Kelsey Osgood:

Gosh, I don’t know if I would have been able to answer at the time. I think at the time I still was probably guilty of romanticizing religious life, even with this, to the extent that anything that I took in felt like exciting information, anything that was accessible to me, even if it was portraying – And it did help that Shulem’s book is so well done. I was reading what I felt like was beautiful writing, and that is always thrilling regardless, or not entirely regardless, but can be thrilling despite the content. I think now, I think it’s probably something that I can better answer now than then. There’s a part of me that – I do feel that I learned a lot in that period where I was covering stuff like this about how to parent… And I have moments now… I have two kids, they’re very young, they’re too young to be dealing with these kinds of things now, but-

David Bashevkin:

You started pretty young so…

Kelsey Osgood:

What, I did?

David Bashevkin:

Yeah, you sound like you started pretty young, so you never know with your own kids, but they’re really, really young.

Kelsey Osgood:

They’re two and a half and one.

David Bashevkin:

Okay, so they’re a little –

Kelsey Osgood:

No, they can’t –

David Bashevkin:

Pre-angsty.

Kelsey Osgood:

God forbid they’re having existential crisis at this age or I’m in for a real treat. No, I think reading these stories of Deen’s, and of Leah Vincent’s, and a couple other people who popped to mind has made me at least probe myself as to what I will do one day if one of my children decides that this thing that I fought so hard to give them, “Not really for me,” or, God forbid, feels really rooted by it. I don’t know… I guess the answer to your original question is: I’m not entirely sure why something like that didn’t immediately turn me off. Maybe the pull, it just outweighed it. The pull was greater than the sadness I felt, the repulsion I felt at some of the things that they had undergone…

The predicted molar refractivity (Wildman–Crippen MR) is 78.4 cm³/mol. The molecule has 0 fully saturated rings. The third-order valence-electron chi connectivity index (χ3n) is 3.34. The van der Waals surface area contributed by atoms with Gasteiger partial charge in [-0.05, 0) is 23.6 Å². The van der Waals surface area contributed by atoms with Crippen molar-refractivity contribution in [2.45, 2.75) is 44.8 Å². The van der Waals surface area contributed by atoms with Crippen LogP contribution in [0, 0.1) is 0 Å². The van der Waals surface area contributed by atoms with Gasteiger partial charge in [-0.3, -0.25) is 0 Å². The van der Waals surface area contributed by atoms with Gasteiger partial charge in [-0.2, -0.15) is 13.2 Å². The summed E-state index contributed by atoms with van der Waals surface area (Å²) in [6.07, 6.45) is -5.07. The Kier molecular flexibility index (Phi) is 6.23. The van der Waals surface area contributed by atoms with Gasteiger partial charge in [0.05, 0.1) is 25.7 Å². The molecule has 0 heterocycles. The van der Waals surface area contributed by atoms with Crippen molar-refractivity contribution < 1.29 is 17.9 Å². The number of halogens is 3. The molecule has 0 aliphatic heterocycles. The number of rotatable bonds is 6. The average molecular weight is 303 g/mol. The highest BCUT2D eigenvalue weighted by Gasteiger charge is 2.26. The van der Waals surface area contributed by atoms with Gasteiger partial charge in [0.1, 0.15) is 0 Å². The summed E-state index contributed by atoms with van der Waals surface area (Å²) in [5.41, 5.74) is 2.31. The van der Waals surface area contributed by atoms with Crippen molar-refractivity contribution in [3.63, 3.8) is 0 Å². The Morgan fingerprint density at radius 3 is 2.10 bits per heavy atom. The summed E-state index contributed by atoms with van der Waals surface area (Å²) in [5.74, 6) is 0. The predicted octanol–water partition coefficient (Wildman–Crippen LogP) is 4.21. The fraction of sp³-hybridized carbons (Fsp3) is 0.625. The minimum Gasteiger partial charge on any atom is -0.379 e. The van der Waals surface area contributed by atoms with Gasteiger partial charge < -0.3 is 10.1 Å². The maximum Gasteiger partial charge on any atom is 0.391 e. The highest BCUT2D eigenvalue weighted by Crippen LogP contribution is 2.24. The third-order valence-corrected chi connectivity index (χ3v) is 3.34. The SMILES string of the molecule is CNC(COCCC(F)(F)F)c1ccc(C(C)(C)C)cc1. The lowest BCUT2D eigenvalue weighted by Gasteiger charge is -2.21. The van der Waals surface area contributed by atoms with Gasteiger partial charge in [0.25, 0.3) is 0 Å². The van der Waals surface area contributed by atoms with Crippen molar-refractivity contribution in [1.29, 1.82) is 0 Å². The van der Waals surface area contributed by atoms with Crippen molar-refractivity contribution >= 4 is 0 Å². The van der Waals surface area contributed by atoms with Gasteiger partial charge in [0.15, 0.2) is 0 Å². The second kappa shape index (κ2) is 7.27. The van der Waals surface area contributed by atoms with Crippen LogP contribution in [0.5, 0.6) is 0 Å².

David Bashevkin:

I think coming from another wold also plays a role, wherein I think if you were a one-world human being, if you’re raised in one solitary community, it’s very easy to imagine stepping into a second world that resolves your issues, a second world that you’ll feel finally belonging, a second world that finally will possess the truth, a second world that will finally have the community and the meaning and the purpose that you’re seeking for, and being a two-world type of person, it sounds like you stepped in, both to your Jewish narrative, but also looking at other people’s narratives, knowing that maybe a two-world human being has the knowledge that no one world has all of the answers.

Kelsey Osgood:

Yeah, that’s right, and I was going to say, going back to the William James thing… I think from The Varieties of Religious Experience, I really took away that some people, and I don’t know why this is, and I don’t even think James says he knows why this is, feel the need to be reborn in their life, or to recommit themselves to something, or to, sometimes I call it “identity fatigue,” and… My world was not nearly as cloistered, of course, as Deen’s was, but see something else in some other place and think, “Oh, maybe that’s it,” like you’re saying, exactly like you said.